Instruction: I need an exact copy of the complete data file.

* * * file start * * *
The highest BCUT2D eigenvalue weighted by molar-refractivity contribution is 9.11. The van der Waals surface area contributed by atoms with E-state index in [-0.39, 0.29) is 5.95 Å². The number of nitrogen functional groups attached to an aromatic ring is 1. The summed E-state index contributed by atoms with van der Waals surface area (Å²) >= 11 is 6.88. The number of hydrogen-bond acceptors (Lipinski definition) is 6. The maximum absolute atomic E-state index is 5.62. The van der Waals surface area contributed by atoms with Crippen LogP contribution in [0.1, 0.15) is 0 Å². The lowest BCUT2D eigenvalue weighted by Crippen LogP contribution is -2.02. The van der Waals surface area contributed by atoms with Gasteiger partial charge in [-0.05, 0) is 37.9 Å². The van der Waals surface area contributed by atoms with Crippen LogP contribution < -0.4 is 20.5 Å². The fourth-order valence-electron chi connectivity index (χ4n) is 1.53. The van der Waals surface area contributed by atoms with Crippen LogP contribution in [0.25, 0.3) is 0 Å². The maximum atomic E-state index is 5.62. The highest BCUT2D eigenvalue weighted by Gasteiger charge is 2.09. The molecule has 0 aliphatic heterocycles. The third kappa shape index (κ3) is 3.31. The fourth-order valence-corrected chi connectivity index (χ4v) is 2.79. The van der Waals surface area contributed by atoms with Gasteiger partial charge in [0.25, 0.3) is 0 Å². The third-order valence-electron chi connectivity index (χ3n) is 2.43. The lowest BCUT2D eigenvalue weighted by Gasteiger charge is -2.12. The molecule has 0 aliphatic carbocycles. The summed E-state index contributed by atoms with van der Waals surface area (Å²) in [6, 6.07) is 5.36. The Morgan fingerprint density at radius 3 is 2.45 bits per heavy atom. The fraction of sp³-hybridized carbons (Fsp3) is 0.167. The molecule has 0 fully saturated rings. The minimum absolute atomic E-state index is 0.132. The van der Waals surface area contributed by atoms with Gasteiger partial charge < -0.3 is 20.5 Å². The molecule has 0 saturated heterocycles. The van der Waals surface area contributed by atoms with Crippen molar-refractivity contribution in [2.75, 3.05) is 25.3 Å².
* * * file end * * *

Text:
The highest BCUT2D eigenvalue weighted by molar-refractivity contribution is 9.11. The van der Waals surface area contributed by atoms with E-state index in [-0.39, 0.29) is 5.95 Å². The number of nitrogen functional groups attached to an aromatic ring is 1. The summed E-state index contributed by atoms with van der Waals surface area (Å²) >= 11 is 6.88. The number of hydrogen-bond acceptors (Lipinski definition) is 6. The maximum absolute atomic E-state index is 5.62. The van der Waals surface area contributed by atoms with Crippen LogP contribution in [0.1, 0.15) is 0 Å². The lowest BCUT2D eigenvalue weighted by Crippen LogP contribution is -2.02. The van der Waals surface area contributed by atoms with Gasteiger partial charge in [-0.05, 0) is 37.9 Å². The van der Waals surface area contributed by atoms with Crippen LogP contribution < -0.4 is 20.5 Å². The fourth-order valence-electron chi connectivity index (χ4n) is 1.53. The van der Waals surface area contributed by atoms with Crippen LogP contribution in [0.25, 0.3) is 0 Å². The maximum atomic E-state index is 5.62. The highest BCUT2D eigenvalue weighted by Gasteiger charge is 2.09. The molecule has 0 aliphatic heterocycles. The third kappa shape index (κ3) is 3.31. The fourth-order valence-corrected chi connectivity index (χ4v) is 2.79. The van der Waals surface area contributed by atoms with Gasteiger partial charge in [0.25, 0.3) is 0 Å². The third-order valence-electron chi connectivity index (χ3n) is 2.43. The lowest BCUT2D eigenvalue weighted by Gasteiger charge is -2.12. The molecule has 0 aliphatic carbocycles. The summed E-state index contributed by atoms with van der Waals surface area (Å²) in [6, 6.07) is 5.36. The Morgan fingerprint density at radius 3 is 2.45 bits per heavy atom. The fraction of sp³-hybridized carbons (Fsp3) is 0.167. The molecule has 0 fully saturated rings. The minimum absolute atomic E-state index is 0.132. The van der Waals surface area contributed by atoms with Gasteiger partial charge < -0.3 is 20.5 Å². The molecule has 0 saturated heterocycles. The van der Waals surface area contributed by atoms with Crippen molar-refractivity contribution in [2.75, 3.05) is 25.3 Å².